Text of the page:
Alaa Khattab investigates the potential for off-site construction to transform the fortunes of the UK construction industry.
By Alaa Khattab
In recent months, many column inches have been dedicated to the pressing need for productivity improvements and modernisation in the UK construction industry. Government and industry figures have prescribed a cocktail of remedies to arrest construction’s present malaise but one in particular has caught my attention – off-site construction.
To ensure that UK construction remains internationally competitive, the UK government have set out a plan for joint action by industry and the Department for Business, Energy and Industrial Strategy (BEIS). The plan, known as Construction 2025 prioritises cost and time with an ambition to reduce the initial cost of the construction and the whole life cost of assets to 33%; as well as to reduce the time from inception to completion for new build and refurbished assets by 50%.
I believe that off-site construction offers a significant opportunity to achieve these objectives while simultaneously modernising construction and transforming the ailing financial fortunes of the industry. But first let me define what we mean by off-site construction. Put simply, off-site construction refers to structures, or modules, or significant components thereof built at a different location than the location of use.
It offers productivity, economic, social and environmental advantages over traditional construction methods. In housebuilding, off-site construction can reduce build time by 30% and cost by 25% compared to traditional construction methods. And this can be improved further by refinements and standardisation in the manufacturing process.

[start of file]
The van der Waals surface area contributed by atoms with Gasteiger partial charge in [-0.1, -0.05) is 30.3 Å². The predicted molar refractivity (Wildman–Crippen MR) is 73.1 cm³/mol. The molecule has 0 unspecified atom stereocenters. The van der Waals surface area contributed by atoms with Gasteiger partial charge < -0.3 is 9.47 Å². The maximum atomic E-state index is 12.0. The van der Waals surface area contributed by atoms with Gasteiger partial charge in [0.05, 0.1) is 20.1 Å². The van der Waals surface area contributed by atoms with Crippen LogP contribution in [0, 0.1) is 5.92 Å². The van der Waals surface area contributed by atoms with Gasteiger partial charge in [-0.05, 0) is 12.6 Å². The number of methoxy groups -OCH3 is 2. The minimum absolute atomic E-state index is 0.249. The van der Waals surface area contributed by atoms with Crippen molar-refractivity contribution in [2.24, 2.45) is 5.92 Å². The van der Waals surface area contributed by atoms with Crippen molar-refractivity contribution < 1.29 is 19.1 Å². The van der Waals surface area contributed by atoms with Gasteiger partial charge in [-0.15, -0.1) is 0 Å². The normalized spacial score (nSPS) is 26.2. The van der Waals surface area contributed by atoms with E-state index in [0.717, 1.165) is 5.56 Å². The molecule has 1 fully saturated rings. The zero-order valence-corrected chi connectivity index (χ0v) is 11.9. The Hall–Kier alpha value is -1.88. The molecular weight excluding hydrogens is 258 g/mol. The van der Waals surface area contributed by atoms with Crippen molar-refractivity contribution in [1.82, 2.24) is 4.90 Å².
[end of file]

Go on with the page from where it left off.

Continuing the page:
Off-site construction processes can also significantly reduce environmental and societal impacts. Pollution and traffic disruption are reduced when compared with the traditional approach as fewer vehicles are required to transport materials to and from the site. A comparative study conducted by academics at Virginia University has estimated that the metric tons of CO2 associated with transportation during construction are reduced by up to 20% where off-site techniques are used.
Then there is the elephant in the room – Brexit. The labour pool could shrink significantly under many Brexit scenarios. Construction employers with five or more non-UK born staff are expected to face restrictions on migration that impacts their business post-Brexit. 80% of the sector in this scenario is expected to face an employment shortage ‘cliff edge’.
Offsite construction would reduce on-site labour by up to 75% relative to traditional construction methods. Yet, the sector, requires a wide range of off-site capabilities and skills. Including upskilling workers in design, manufacture, assembly, production engineering and project integration.
Off-site construction methods have proven their success in a wide range of countries in variety of settings, most notably in housebuilding and infrastructure development. A study suggested that over half of the new homes planned by 17 of the UK’s largest Housing Associations will be constructed using off-site methods. Moreover, off-site construction will be adopted by the Department of Transport, the Department of Health, the Department of Education, the Ministry of Justice, and the Ministry of Defence by 2019 as revealed in a recent budget document published by the Treasury.
Studies show that by increasing off-site construction from 7% to 25% the industry could improve overall productivity by 3.6%. But how do we accelerate adoption of off-site techniques? Like any new technology, kinks need to be ironed out and incremental improvements introduced to make the proposition more appealing. Of course, R&D underpins all of this, but R&D costs money, which isn’t always forthcoming.
Fortunately, the UK government will hand construction a £170m to fund to develop new technology as well as expand the existing R&D tax credit scheme. Which is where we come in – we are helping our innovative clients claim tax credits for off-site construction as well as innovative solutions in traditional construction. That is how we know that the construction industry has the talent and perseverance to make the most of this new and exciting technology and usher in a new era of higher margins and better buildings. We wish them well.